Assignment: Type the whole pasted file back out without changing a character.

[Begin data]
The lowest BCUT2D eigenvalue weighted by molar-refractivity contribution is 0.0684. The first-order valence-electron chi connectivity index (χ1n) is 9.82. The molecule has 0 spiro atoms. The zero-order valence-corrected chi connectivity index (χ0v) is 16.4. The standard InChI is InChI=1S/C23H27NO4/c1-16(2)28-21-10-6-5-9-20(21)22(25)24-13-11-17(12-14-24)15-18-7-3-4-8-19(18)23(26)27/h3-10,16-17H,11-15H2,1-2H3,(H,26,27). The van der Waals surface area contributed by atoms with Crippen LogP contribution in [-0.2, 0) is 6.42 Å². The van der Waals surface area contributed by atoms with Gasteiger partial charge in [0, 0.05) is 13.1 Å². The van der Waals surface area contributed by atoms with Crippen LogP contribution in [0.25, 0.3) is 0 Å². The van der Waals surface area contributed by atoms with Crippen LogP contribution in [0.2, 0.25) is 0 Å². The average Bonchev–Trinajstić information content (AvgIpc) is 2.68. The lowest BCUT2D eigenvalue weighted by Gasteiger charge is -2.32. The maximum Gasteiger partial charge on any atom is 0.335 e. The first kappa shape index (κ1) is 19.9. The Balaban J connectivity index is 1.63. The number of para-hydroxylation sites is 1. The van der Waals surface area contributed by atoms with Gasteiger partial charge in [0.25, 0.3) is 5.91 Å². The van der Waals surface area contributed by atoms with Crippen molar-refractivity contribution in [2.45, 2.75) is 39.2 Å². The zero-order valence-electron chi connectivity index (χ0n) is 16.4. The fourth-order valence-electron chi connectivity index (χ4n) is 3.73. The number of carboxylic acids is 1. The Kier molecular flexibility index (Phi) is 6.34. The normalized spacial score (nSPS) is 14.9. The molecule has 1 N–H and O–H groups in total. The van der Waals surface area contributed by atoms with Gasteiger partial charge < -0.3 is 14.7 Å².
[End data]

The lowest BCUT2D eigenvalue weighted by molar-refractivity contribution is 0.0684. The first-order valence-electron chi connectivity index (χ1n) is 9.82. The molecule has 0 spiro atoms. The zero-order valence-corrected chi connectivity index (χ0v) is 16.4. The standard InChI is InChI=1S/C23H27NO4/c1-16(2)28-21-10-6-5-9-20(21)22(25)24-13-11-17(12-14-24)15-18-7-3-4-8-19(18)23(26)27/h3-10,16-17H,11-15H2,1-2H3,(H,26,27). The van der Waals surface area contributed by atoms with Crippen LogP contribution in [-0.2, 0) is 6.42 Å². The van der Waals surface area contributed by atoms with Gasteiger partial charge in [0, 0.05) is 13.1 Å². The van der Waals surface area contributed by atoms with Crippen LogP contribution in [0.25, 0.3) is 0 Å². The van der Waals surface area contributed by atoms with Crippen LogP contribution in [0.2, 0.25) is 0 Å². The average Bonchev–Trinajstić information content (AvgIpc) is 2.68. The lowest BCUT2D eigenvalue weighted by Gasteiger charge is -2.32. The maximum Gasteiger partial charge on any atom is 0.335 e. The first kappa shape index (κ1) is 19.9. The Balaban J connectivity index is 1.63. The number of para-hydroxylation sites is 1. The van der Waals surface area contributed by atoms with Gasteiger partial charge in [0.25, 0.3) is 5.91 Å². The van der Waals surface area contributed by atoms with Crippen molar-refractivity contribution in [2.45, 2.75) is 39.2 Å². The zero-order valence-electron chi connectivity index (χ0n) is 16.4. The fourth-order valence-electron chi connectivity index (χ4n) is 3.73. The number of carboxylic acids is 1. The Kier molecular flexibility index (Phi) is 6.34. The normalized spacial score (nSPS) is 14.9. The molecule has 1 N–H and O–H groups in total. The van der Waals surface area contributed by atoms with Gasteiger partial charge < -0.3 is 14.7 Å².